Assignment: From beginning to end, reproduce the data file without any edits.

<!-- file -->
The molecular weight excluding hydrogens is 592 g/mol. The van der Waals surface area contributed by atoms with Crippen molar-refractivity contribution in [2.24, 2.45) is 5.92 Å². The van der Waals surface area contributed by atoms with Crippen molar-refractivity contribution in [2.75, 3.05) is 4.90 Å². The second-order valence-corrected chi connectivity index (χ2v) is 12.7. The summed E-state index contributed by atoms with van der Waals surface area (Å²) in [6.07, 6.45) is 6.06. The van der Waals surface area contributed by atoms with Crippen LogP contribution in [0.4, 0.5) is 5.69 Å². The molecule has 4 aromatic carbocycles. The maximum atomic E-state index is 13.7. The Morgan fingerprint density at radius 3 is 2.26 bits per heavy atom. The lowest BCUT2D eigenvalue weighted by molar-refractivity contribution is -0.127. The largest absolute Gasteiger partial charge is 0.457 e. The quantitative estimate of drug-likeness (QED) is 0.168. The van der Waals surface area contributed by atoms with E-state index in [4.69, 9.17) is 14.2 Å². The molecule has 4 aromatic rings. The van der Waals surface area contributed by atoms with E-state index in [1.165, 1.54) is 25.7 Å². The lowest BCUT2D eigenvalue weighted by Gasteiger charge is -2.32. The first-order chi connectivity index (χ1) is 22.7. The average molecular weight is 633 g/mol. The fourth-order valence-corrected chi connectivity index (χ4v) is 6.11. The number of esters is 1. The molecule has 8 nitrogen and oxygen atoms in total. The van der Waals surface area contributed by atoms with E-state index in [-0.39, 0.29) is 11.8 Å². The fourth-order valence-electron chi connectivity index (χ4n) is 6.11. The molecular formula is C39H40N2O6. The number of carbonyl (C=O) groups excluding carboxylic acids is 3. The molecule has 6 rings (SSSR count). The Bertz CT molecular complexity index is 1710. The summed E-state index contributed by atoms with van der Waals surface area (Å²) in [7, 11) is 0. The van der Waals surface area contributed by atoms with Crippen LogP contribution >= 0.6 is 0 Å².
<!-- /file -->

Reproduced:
The molecular weight excluding hydrogens is 592 g/mol. The van der Waals surface area contributed by atoms with Crippen molar-refractivity contribution in [2.24, 2.45) is 5.92 Å². The van der Waals surface area contributed by atoms with Crippen molar-refractivity contribution in [2.75, 3.05) is 4.90 Å². The second-order valence-corrected chi connectivity index (χ2v) is 12.7. The summed E-state index contributed by atoms with van der Waals surface area (Å²) in [6.07, 6.45) is 6.06. The van der Waals surface area contributed by atoms with Crippen LogP contribution in [0.4, 0.5) is 5.69 Å². The molecule has 4 aromatic carbocycles. The maximum atomic E-state index is 13.7. The Morgan fingerprint density at radius 3 is 2.26 bits per heavy atom. The lowest BCUT2D eigenvalue weighted by molar-refractivity contribution is -0.127. The largest absolute Gasteiger partial charge is 0.457 e. The quantitative estimate of drug-likeness (QED) is 0.168. The van der Waals surface area contributed by atoms with E-state index in [4.69, 9.17) is 14.2 Å². The molecule has 4 aromatic rings. The van der Waals surface area contributed by atoms with E-state index in [1.165, 1.54) is 25.7 Å². The lowest BCUT2D eigenvalue weighted by Gasteiger charge is -2.32. The first-order chi connectivity index (χ1) is 22.7. The average molecular weight is 633 g/mol. The fourth-order valence-corrected chi connectivity index (χ4v) is 6.11. The number of esters is 1. The molecule has 8 nitrogen and oxygen atoms in total. The van der Waals surface area contributed by atoms with E-state index in [-0.39, 0.29) is 11.8 Å². The fourth-order valence-electron chi connectivity index (χ4n) is 6.11. The molecular formula is C39H40N2O6. The number of carbonyl (C=O) groups excluding carboxylic acids is 3. The molecule has 6 rings (SSSR count). The Bertz CT molecular complexity index is 1710. The summed E-state index contributed by atoms with van der Waals surface area (Å²) in [7, 11) is 0. The van der Waals surface area contributed by atoms with Crippen LogP contribution >= 0.6 is 0 Å².